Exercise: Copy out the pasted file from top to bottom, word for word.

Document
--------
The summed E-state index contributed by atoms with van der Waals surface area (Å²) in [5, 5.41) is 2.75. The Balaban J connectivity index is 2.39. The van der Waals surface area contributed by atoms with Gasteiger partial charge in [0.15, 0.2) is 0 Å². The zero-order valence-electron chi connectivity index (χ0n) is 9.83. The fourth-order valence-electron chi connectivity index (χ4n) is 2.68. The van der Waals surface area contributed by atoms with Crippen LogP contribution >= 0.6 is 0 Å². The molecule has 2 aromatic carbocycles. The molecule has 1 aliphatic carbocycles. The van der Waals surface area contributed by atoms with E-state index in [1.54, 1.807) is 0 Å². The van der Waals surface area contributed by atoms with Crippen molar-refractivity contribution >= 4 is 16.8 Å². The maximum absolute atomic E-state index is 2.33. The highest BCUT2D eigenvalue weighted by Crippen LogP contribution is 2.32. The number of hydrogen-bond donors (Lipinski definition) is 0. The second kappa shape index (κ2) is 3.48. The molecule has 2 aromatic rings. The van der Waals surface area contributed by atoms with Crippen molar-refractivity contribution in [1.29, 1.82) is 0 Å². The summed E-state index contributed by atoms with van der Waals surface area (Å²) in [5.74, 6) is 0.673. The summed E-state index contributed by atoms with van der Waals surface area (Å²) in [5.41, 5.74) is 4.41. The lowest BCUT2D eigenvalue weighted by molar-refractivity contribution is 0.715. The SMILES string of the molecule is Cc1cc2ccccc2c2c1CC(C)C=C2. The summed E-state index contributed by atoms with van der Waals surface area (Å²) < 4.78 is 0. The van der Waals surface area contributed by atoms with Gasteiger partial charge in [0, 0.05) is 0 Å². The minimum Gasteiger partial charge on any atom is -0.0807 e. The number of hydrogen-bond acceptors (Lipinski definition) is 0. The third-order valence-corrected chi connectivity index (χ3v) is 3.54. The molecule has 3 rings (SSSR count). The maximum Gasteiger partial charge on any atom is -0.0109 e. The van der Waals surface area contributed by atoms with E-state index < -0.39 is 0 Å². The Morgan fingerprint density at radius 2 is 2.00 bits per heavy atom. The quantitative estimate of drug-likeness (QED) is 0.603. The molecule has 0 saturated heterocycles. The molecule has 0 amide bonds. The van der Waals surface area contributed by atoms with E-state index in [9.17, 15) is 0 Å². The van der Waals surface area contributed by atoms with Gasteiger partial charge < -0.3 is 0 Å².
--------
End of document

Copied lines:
The summed E-state index contributed by atoms with van der Waals surface area (Å²) in [5, 5.41) is 2.75. The Balaban J connectivity index is 2.39. The van der Waals surface area contributed by atoms with Gasteiger partial charge in [0.15, 0.2) is 0 Å². The zero-order valence-electron chi connectivity index (χ0n) is 9.83. The fourth-order valence-electron chi connectivity index (χ4n) is 2.68. The van der Waals surface area contributed by atoms with Crippen LogP contribution >= 0.6 is 0 Å². The molecule has 2 aromatic carbocycles. The molecule has 1 aliphatic carbocycles. The van der Waals surface area contributed by atoms with E-state index in [1.54, 1.807) is 0 Å². The van der Waals surface area contributed by atoms with Crippen molar-refractivity contribution >= 4 is 16.8 Å². The maximum absolute atomic E-state index is 2.33. The highest BCUT2D eigenvalue weighted by Crippen LogP contribution is 2.32. The number of hydrogen-bond donors (Lipinski definition) is 0. The second kappa shape index (κ2) is 3.48. The molecule has 2 aromatic rings. The van der Waals surface area contributed by atoms with Crippen molar-refractivity contribution in [1.29, 1.82) is 0 Å². The summed E-state index contributed by atoms with van der Waals surface area (Å²) in [5.74, 6) is 0.673. The summed E-state index contributed by atoms with van der Waals surface area (Å²) in [5.41, 5.74) is 4.41. The lowest BCUT2D eigenvalue weighted by molar-refractivity contribution is 0.715. The SMILES string of the molecule is Cc1cc2ccccc2c2c1CC(C)C=C2. The summed E-state index contributed by atoms with van der Waals surface area (Å²) < 4.78 is 0. The van der Waals surface area contributed by atoms with Gasteiger partial charge in [0, 0.05) is 0 Å². The minimum Gasteiger partial charge on any atom is -0.0807 e. The number of hydrogen-bond acceptors (Lipinski definition) is 0. The third-order valence-corrected chi connectivity index (χ3v) is 3.54. The molecule has 3 rings (SSSR count). The maximum Gasteiger partial charge on any atom is -0.0109 e. The van der Waals surface area contributed by atoms with E-state index < -0.39 is 0 Å². The Morgan fingerprint density at radius 2 is 2.00 bits per heavy atom. The quantitative estimate of drug-likeness (QED) is 0.603. The molecule has 0 saturated heterocycles. The molecule has 0 amide bonds. The van der Waals surface area contributed by atoms with E-state index in [9.17, 15) is 0 Å². The van der Waals surface area contributed by atoms with Gasteiger partial charge < -0.3 is 0 Å².